Scott said...

John Evo--

It's all been said before.

Thanks, though.

John Evo said...

Glad I only wasted 50 words on the subject!

Scott said...

>Where is it written in Scriptures that the measure by which one serves God is the extent to which one compels others to do so?

What is anyone compelling you to do? You're every bit as free to couple with anyone you choose, and engage in any sort of behavior you want as you were before the vote.

For my part--can't speak for others--this is not about YOU, and it never has been. It's about not being "compelled" to legally accept a definition of marriage I don't want to legally accept.

On a different matter, thank you (really) for getting the snark about my religion (mostly) out of your system over here and playing nicely when you've commented on mine.

Dan Weston said...

Scott:

Different blogs have different focuses. An effective communicator uses the right tools at the right time in the right place. This is a matter of form, not substance. I hope I am not "snarky" in any of my comments, here or there. Though I do have my own opinions, I try to express only those relevant to the discussion at hand.

Of course, we both agree that we have a (near) absolute right as citizens to speak, think, and vote as we wish. Of course compulsion is involved (that is, after all, what laws do), and you and I both have a right to compete in the free market not only of ideas, but of compulsion for our own benefit. There need be no noble intent behind this (for who would be charged to judge such an intent?), but I hope you see that compulsion is at the heart of our legal system. I think I have more to gain than you to lose with gay marriage, but I never said that you had nothing to lose.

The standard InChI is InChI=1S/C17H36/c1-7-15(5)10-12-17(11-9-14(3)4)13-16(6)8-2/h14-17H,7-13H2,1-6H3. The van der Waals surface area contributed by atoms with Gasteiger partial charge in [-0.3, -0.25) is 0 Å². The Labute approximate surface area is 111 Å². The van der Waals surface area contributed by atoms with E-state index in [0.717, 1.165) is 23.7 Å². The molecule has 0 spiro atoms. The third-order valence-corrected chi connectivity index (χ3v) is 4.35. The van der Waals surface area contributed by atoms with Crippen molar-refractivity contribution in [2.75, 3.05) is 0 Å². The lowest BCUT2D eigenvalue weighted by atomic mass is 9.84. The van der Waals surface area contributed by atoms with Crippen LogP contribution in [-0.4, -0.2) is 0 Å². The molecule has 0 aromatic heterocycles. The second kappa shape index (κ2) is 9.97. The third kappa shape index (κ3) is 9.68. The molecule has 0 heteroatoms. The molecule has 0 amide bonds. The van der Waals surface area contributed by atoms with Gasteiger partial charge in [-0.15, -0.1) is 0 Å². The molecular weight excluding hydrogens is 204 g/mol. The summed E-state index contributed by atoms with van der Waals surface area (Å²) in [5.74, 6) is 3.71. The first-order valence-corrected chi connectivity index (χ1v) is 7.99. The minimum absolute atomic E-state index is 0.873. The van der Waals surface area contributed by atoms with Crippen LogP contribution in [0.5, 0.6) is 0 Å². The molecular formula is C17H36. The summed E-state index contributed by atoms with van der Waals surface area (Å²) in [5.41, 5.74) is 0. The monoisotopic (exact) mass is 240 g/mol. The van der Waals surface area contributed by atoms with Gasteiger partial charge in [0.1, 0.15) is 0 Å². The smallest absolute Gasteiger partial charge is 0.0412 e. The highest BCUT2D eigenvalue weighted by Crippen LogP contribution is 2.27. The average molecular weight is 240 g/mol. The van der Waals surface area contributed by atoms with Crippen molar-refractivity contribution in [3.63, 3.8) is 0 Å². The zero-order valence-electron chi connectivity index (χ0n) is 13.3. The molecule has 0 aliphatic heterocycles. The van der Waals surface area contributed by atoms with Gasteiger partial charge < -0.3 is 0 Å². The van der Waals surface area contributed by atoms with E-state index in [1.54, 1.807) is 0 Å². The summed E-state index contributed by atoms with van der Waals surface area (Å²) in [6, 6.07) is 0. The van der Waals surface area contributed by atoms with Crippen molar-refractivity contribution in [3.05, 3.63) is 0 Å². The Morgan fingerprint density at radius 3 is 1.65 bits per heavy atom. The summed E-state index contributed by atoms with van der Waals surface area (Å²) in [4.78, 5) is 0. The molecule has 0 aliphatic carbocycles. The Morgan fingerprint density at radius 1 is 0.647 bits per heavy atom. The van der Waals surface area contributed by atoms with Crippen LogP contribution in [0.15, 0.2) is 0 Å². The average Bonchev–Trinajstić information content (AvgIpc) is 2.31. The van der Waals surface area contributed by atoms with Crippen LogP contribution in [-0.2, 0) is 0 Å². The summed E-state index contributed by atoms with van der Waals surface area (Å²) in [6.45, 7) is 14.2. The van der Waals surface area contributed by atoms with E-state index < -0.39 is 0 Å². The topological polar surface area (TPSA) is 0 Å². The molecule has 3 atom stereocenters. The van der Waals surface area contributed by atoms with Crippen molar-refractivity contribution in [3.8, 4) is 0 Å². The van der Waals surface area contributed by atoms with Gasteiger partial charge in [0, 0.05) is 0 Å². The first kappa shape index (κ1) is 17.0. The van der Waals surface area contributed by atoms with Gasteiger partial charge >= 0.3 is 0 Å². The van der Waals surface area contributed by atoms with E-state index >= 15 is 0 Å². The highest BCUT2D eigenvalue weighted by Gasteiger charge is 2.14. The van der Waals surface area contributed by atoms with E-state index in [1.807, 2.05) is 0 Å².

John:

Scott does not speak for me. I welcome your comments on the topic, whatever your interest in the topic. I will be following your blog Evolutionary Middleman (at least for a while), but feel free anyway to link to it from your comments here if the cross-reference is germane so other readers can follow along.

Regarding Scott's intermittent (and possibly unintentional) snarky tone: if your goal is to engage Scott and his ilk, I have found they are adept at filtering and discounting comments aimed at purely internal LDS matters (such as their Prophet, which I capitalize not out of reverence but because it is the title of a specific individual, and though I do not believe he speaks for God, LDS do -- indeed, must do as a matter of faith).